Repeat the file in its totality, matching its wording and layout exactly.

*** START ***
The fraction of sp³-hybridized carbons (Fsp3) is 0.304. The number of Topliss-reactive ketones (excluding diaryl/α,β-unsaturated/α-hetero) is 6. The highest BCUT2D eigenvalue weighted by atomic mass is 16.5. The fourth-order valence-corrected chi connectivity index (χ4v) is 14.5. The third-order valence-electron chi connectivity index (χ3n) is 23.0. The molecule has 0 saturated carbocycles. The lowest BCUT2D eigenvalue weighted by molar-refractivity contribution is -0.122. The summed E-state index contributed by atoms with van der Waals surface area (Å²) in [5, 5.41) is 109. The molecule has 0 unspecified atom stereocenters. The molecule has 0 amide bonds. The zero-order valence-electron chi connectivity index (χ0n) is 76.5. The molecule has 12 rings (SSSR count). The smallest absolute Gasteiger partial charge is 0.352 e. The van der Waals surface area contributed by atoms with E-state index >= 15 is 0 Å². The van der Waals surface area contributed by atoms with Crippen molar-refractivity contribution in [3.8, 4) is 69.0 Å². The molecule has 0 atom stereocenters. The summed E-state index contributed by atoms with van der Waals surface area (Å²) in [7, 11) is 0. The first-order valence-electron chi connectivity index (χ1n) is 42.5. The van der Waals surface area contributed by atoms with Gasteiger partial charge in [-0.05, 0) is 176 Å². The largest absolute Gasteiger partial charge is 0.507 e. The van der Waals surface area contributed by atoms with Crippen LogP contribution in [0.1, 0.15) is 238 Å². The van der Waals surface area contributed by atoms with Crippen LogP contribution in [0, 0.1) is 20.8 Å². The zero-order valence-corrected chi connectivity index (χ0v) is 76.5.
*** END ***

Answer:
The fraction of sp³-hybridized carbons (Fsp3) is 0.304. The number of Topliss-reactive ketones (excluding diaryl/α,β-unsaturated/α-hetero) is 6. The highest BCUT2D eigenvalue weighted by atomic mass is 16.5. The fourth-order valence-corrected chi connectivity index (χ4v) is 14.5. The third-order valence-electron chi connectivity index (χ3n) is 23.0. The molecule has 0 saturated carbocycles. The lowest BCUT2D eigenvalue weighted by molar-refractivity contribution is -0.122. The summed E-state index contributed by atoms with van der Waals surface area (Å²) in [5, 5.41) is 109. The molecule has 0 unspecified atom stereocenters. The molecule has 0 amide bonds. The zero-order valence-electron chi connectivity index (χ0n) is 76.5. The molecule has 12 rings (SSSR count). The smallest absolute Gasteiger partial charge is 0.352 e. The van der Waals surface area contributed by atoms with E-state index >= 15 is 0 Å². The van der Waals surface area contributed by atoms with Crippen molar-refractivity contribution in [3.8, 4) is 69.0 Å². The molecule has 0 atom stereocenters. The summed E-state index contributed by atoms with van der Waals surface area (Å²) in [7, 11) is 0. The first-order valence-electron chi connectivity index (χ1n) is 42.5. The van der Waals surface area contributed by atoms with Gasteiger partial charge in [-0.05, 0) is 176 Å². The largest absolute Gasteiger partial charge is 0.507 e. The van der Waals surface area contributed by atoms with Crippen LogP contribution in [0.1, 0.15) is 238 Å². The van der Waals surface area contributed by atoms with Crippen LogP contribution in [0, 0.1) is 20.8 Å². The zero-order valence-corrected chi connectivity index (χ0v) is 76.5.